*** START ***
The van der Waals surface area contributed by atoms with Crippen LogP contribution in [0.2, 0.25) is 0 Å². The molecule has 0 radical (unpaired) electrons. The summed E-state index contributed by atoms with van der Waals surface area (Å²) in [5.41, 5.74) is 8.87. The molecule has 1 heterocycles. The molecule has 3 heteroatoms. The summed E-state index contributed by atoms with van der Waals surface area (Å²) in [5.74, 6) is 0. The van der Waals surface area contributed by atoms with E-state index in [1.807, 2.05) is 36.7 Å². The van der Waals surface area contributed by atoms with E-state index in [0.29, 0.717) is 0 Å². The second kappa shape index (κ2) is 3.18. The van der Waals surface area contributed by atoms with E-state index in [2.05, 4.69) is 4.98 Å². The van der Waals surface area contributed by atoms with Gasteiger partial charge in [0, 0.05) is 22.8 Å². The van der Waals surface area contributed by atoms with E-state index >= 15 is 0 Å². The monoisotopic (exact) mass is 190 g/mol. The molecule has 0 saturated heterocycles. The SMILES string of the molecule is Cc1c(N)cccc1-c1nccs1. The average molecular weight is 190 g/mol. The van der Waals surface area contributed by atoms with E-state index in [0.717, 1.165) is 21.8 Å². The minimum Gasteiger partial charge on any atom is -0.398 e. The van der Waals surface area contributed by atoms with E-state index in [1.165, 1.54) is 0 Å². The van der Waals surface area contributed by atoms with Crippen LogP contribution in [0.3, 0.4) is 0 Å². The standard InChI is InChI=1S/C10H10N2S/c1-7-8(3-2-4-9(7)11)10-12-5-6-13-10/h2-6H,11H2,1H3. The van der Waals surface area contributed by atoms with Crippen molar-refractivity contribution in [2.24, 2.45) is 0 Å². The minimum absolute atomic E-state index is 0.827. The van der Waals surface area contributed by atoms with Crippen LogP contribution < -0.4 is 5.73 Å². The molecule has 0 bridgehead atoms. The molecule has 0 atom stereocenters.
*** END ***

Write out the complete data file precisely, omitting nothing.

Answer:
The van der Waals surface area contributed by atoms with Crippen LogP contribution in [0.2, 0.25) is 0 Å². The molecule has 0 radical (unpaired) electrons. The summed E-state index contributed by atoms with van der Waals surface area (Å²) in [5.41, 5.74) is 8.87. The molecule has 1 heterocycles. The molecule has 3 heteroatoms. The summed E-state index contributed by atoms with van der Waals surface area (Å²) in [5.74, 6) is 0. The van der Waals surface area contributed by atoms with E-state index in [1.807, 2.05) is 36.7 Å². The van der Waals surface area contributed by atoms with E-state index in [0.29, 0.717) is 0 Å². The second kappa shape index (κ2) is 3.18. The van der Waals surface area contributed by atoms with E-state index in [2.05, 4.69) is 4.98 Å². The van der Waals surface area contributed by atoms with Gasteiger partial charge in [0, 0.05) is 22.8 Å². The van der Waals surface area contributed by atoms with E-state index >= 15 is 0 Å². The monoisotopic (exact) mass is 190 g/mol. The molecule has 0 saturated heterocycles. The SMILES string of the molecule is Cc1c(N)cccc1-c1nccs1. The average molecular weight is 190 g/mol. The van der Waals surface area contributed by atoms with E-state index in [0.717, 1.165) is 21.8 Å². The minimum Gasteiger partial charge on any atom is -0.398 e. The van der Waals surface area contributed by atoms with E-state index in [1.165, 1.54) is 0 Å². The van der Waals surface area contributed by atoms with Crippen LogP contribution in [0.3, 0.4) is 0 Å². The standard InChI is InChI=1S/C10H10N2S/c1-7-8(3-2-4-9(7)11)10-12-5-6-13-10/h2-6H,11H2,1H3. The van der Waals surface area contributed by atoms with Crippen molar-refractivity contribution in [2.24, 2.45) is 0 Å². The minimum absolute atomic E-state index is 0.827. The van der Waals surface area contributed by atoms with Crippen LogP contribution < -0.4 is 5.73 Å². The molecule has 0 bridgehead atoms. The molecule has 0 atom stereocenters.